World War I
Papen was expelled from the United States during World War I for alleged complicity in the planning of sabotage such as blowing up U.S. rail lines. On 28 December 1915, he was declared persona non grata after his exposure and recalled to Germany. En route, his luggage was confiscated, and 126 cheque stubs were found showing payments to his agents. Papen went on to report on American attitudes, to both General Erich von Falkenhayn and Wilhelm II, German Emperor.
In April 1916, a United States federal grand jury issued an indictment against Papen for a plot to blow up Canada's Welland Canal, which connects Lake Ontario to Lake Erie, but Papen was then safely home; he remained under indictment until he became Chancellor of Germany, at which time the charges were dropped. Later in World War I, Papen served as an officer first on the Western Front, from 1917 as an officer on the General Staff in the Middle East, and as a major in the Ottoman army in Palestine.
Papen also served as intermediary between the Irish Volunteers and the German government regarding the purchase and delivery of arms to be used against the British during the Easter Rising of 1916, as well as serving as an intermediary with the Indian nationalists in the Hindu German Conspiracy. Promoted to the rank of lieutenant-colonel, he returned to Germany and left the army at the war's end in 1918.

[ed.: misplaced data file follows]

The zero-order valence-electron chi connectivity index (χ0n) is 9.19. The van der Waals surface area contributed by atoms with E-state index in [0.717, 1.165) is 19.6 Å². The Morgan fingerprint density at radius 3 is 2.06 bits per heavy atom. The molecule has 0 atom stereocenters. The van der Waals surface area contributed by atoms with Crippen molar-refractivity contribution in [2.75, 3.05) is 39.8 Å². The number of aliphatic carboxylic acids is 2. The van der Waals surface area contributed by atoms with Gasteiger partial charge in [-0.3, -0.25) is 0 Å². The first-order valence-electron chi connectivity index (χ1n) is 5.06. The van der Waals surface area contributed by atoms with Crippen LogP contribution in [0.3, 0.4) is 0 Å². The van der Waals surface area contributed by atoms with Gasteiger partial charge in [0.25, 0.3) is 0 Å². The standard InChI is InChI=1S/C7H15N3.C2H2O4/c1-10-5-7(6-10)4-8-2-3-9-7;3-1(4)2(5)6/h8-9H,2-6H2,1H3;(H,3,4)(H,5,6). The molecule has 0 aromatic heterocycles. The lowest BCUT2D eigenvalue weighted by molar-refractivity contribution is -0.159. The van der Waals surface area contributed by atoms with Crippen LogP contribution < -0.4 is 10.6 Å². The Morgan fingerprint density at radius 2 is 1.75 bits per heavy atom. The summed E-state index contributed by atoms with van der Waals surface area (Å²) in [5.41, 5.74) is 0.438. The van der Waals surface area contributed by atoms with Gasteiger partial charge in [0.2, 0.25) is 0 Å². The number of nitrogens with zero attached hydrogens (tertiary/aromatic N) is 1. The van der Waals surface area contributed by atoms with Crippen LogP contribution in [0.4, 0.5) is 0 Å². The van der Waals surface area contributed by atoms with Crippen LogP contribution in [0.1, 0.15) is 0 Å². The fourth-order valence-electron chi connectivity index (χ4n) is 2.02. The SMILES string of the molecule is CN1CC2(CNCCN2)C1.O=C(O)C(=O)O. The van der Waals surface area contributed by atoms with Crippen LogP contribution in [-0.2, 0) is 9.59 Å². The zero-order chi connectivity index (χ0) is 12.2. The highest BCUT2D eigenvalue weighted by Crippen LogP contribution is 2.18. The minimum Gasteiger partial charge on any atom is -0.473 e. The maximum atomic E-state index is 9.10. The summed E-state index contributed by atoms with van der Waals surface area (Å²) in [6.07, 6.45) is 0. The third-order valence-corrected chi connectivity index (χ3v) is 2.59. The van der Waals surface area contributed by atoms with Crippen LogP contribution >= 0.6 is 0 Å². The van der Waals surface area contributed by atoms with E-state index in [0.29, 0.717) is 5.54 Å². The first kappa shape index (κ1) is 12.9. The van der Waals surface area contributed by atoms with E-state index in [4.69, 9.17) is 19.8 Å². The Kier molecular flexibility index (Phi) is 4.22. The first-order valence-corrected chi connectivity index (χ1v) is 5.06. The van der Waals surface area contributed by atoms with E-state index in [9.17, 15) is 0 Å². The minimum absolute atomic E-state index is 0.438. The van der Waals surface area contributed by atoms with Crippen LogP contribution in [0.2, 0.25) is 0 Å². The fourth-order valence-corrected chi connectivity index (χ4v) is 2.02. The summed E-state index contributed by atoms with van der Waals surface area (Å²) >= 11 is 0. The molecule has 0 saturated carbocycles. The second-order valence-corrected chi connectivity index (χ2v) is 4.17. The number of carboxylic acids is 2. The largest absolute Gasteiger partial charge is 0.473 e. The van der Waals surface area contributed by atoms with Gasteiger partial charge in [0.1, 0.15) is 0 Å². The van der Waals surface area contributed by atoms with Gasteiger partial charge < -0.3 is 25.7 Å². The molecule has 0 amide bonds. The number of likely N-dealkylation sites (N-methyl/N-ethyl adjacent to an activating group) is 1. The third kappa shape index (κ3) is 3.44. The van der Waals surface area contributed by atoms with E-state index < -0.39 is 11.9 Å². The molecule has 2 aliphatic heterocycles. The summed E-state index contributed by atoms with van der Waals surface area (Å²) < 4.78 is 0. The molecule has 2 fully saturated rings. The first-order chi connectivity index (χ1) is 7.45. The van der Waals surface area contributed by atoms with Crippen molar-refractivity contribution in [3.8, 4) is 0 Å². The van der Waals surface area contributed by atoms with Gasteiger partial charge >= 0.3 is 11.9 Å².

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... on the shore of Solway Firth to supply ammunition to British forces during World War I ... The State Management Scheme persisted for many years after the First World War was long over and the munitions factories dismantled ...
... Upon completion of her refit in January 1915, Triumph was transferred to the Dardanelles for service in the Dardanelles Campaign ... The ship departed Hong Kong on 12 January and stopped at Suez from 7 February to 12 February before moving on to join the Dardanelles Squadron ...
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... One of the most dramatic effects of the war was the expansion of governmental powers and responsibilities in Britain, France, the United States, and the Dominions of the British Empire ... New taxes were levied and laws enacted, all designed to bolster the war effort many have lasted to this day ... Similarly, the war strained the abilities of some formerly large and bureaucratised governments, such as in Austria–Hungary and Germany however, any analysis of the long-term effects were clouded by ...
... Arethusa reached the Azores on the 27th and, but for a quick run to Bermuda and back in mid-May, operated there until returning to New York on 10 June ... On 28 June, she began another mid-Atlantic deployment which took her twice to Bermuda and once to the Azores before she refilled her tanks at Port Arthur, Texas for another cargo of fuel oil which she once more issued in the Azores and at Bermuda before putting in at New York on 22 December, one month and 11 days after the signing of the Armistice stopped the fighting of World War I ...
Famous quotes containing the words world war, war and/or world:
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“Interpretation is the revenge of the intellect upon art. Even more. It is the revenge of the intellect upon the world. To interpret is to impoverish, to deplete the worldin order to set up a shadow world of meanings.”
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